A green device for a green world
Students design and build a device to collect solar, wind and hydroelectric power
By Kenna Caprio
Back in the fall, Steven Pini-Duin, a senior mechanical engineering technology major, and Samuel Shipley, a junior mechanical engineering major, dropped their green energy device into the Hackensack River behind Becton Hall and waited to see if their second prototype would work.
“The device floated, collected solar energy and the water wheel spun. The wind turbine didn’t spin because the air was still as can be that day. We were able to charge up the battery and store energy,” says Pini-Duin.
The device — meant to be fixed, floating in one spot, but active from all directions — features a solar panel, a wind turbine and a hydro-electric component.
“That first day the device collected over 340 watts of energy, which is equivalent to running a 10-watt lightbulb for 34 hours straight,” adds Shipley.
Before embarking on this project together, a class assignment of sorts, the two students were acquaintances. Pini-Duin opted to submit a research proposal for a student grant through FDU rather than write a 20-page paper for one of his classes. “I wanted to do something that I could add to my résumé,” says Pini-Duin. “The world we live in is turning green.” He brought Shipley on board the project, praising his computer-aided drafting (CAD) skills. The two received a grant under FDU’s Undergraduate Mentored Projects: Informing Decisions and Actions on Climate Change.
“We knew we wanted to manufacture a pretty ambitious device. I did the practical administration side and dealt with the feasibility of the device and Sam did the design and manufacturing side,” says Pini-Duin. Shipley, the head student engineer at Becton Hall, manages the 3D printing lab. Eighty percent of their device is 3D printed. It also uses bidirectional electric motors.
“It’s a three-stage multi-energy collection device that is a modular system, so it can be paired with more devices, to increase energy collection,” says Shipley. “All of it was designed from the perspective of collecting as much energy from the Earth possible.”
Any questions they had, they went to Christopher Stubbs, assistant professor of mechanical engineering and mechanical engineering technology, and their mentor. “Professor Stubbs is very involved with upperclassmen studying mechanical engineering,” Pini-Duin says. “He just kind of turned into our adviser!”
For inspiration, Pini-Duin and Shipley looked around the world at green energy collection.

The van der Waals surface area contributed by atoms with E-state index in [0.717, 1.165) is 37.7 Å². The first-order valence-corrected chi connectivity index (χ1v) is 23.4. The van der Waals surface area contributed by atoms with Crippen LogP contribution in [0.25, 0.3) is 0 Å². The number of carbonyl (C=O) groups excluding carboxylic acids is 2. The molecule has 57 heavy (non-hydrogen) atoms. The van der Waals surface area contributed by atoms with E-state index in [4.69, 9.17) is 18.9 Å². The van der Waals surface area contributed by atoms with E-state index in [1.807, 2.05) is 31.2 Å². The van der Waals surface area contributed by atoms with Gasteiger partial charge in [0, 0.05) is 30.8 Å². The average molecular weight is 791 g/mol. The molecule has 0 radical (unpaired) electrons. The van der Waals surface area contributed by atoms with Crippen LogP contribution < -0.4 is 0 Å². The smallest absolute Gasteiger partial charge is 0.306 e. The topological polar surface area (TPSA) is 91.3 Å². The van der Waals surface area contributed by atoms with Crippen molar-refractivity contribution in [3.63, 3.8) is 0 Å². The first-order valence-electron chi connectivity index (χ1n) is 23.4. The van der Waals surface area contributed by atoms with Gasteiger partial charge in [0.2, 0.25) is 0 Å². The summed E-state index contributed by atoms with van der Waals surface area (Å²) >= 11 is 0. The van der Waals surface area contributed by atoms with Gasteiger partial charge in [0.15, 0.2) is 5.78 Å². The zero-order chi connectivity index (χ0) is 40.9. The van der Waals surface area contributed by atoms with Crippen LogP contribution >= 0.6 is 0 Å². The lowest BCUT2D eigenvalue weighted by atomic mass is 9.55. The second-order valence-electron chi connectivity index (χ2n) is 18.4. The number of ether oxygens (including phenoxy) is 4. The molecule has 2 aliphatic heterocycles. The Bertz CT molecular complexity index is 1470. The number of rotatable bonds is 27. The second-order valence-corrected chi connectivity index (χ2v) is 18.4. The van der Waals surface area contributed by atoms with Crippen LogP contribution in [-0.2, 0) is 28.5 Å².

“For example, there are roadways in China where cars create a cross breeze between the highways. There are fans set up to collect that energy as the cars pass by,” Shipley says.
“The rotational energy that’s created charges the streetlights which are used at night,” adds Pini-Duin.
With that in mind, they contacted the NJ Meadowlands Commission, and went to River Barge Park and Marina in Carlstadt, N.J., to gather more information.
“The goal could be for these devices to power beacon lights at a marina or sconces on the marina footpath. Or it could even be to power a power washer or to plug your phone into. We want it to do multiple things at once,” says Pini-Duin.
And they want people to be able to make these devices on their own and easily. “All the plans and 3D-printed models are free to the public, and the assembly uses tools that most people already have. This is a device that anyone with a 3D printer and some simple tools can build at home very inexpensively,” adds Stubbs. “Such a grassroots approach to renewable energy is novel and really promising.”
The entire process, from initial funding to prototype testing, took them two-and-a-half semesters.
“We’re going to continue to research and develop the device. As we learn more, the device will improve,” says Pini-Duin. “For now, we’re focused on our senior projects.”
As outgoing president of FDU’s chapter of the American Society of Mechanical Engineers (ASME), Pini-Duin wanted to leave a legacy as part of his capstone project.
“We spent the last year designing and manufacturing catapults. Our competition in April had a huge turnout. My capstone is the life cycle of a project from the project manager’s perspective — from inception to closure. It starts with the competition idea and proposal and then follows the process from receiving funding, to administration, to design, to manufacturing and to competition,” says Pini-Duin. “My goal was to leave a big mark on the school and put the ASME professional organization on the map.”
He’s already accepted a job after graduation as a project engineer for Kiewit, working with infrastructure.
Meanwhile, Shipley, though a junior, has already been at work on his senior project for two years.
“It’s a drone that will travel through interstellar space and send back samples and deposits of either moons or things with atmosphere. I’m most interested in heat gradients and thermoelectricity. Everything I’ve been doing is all green. There’s no fuel in it. It’s all electric.”
Both plan to focus broadly on green energy in their careers and want to develop more efficient and optimized alternative energy options.
“Research allows for student-guided learning, which helps students feel in control of their development, in turn teaching them valuable skills such as independence, confidence and responsibility,” says Stubbs. “My favorite part of working with them was seeing how they learned from each other’s individual expertise. Steve is excellent at managing a project, and great in the machine shop using traditional manufacturing methods like the lathe, mill and band saw. Sam, on the other hand, is an expert at 3D-modeling and design, as well as advanced manufacturing methods like the 3D printer, CNC machines, and laser cutters. Getting to see them teach each other and become more well-rounded engineers was great to witness.”